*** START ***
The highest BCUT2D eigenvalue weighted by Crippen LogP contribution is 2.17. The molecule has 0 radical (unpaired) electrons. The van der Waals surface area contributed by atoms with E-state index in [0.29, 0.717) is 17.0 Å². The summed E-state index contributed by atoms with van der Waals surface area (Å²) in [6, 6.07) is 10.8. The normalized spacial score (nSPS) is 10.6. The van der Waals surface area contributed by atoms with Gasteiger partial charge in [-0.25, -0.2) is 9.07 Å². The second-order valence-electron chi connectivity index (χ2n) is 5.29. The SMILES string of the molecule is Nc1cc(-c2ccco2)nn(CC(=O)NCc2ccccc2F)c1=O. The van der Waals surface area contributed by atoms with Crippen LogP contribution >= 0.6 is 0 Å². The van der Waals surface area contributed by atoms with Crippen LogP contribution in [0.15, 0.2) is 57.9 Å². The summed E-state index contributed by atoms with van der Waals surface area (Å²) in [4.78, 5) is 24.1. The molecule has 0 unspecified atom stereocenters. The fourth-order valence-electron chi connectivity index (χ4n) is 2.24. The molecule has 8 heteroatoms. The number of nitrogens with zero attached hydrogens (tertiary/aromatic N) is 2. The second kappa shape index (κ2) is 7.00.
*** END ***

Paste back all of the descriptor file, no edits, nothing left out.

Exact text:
The highest BCUT2D eigenvalue weighted by Crippen LogP contribution is 2.17. The molecule has 0 radical (unpaired) electrons. The van der Waals surface area contributed by atoms with E-state index in [0.29, 0.717) is 17.0 Å². The summed E-state index contributed by atoms with van der Waals surface area (Å²) in [6, 6.07) is 10.8. The normalized spacial score (nSPS) is 10.6. The van der Waals surface area contributed by atoms with Gasteiger partial charge in [-0.25, -0.2) is 9.07 Å². The second-order valence-electron chi connectivity index (χ2n) is 5.29. The SMILES string of the molecule is Nc1cc(-c2ccco2)nn(CC(=O)NCc2ccccc2F)c1=O. The van der Waals surface area contributed by atoms with Crippen LogP contribution >= 0.6 is 0 Å². The van der Waals surface area contributed by atoms with Crippen LogP contribution in [0.15, 0.2) is 57.9 Å². The summed E-state index contributed by atoms with van der Waals surface area (Å²) in [4.78, 5) is 24.1. The molecule has 0 unspecified atom stereocenters. The fourth-order valence-electron chi connectivity index (χ4n) is 2.24. The molecule has 8 heteroatoms. The number of nitrogens with zero attached hydrogens (tertiary/aromatic N) is 2. The second kappa shape index (κ2) is 7.00.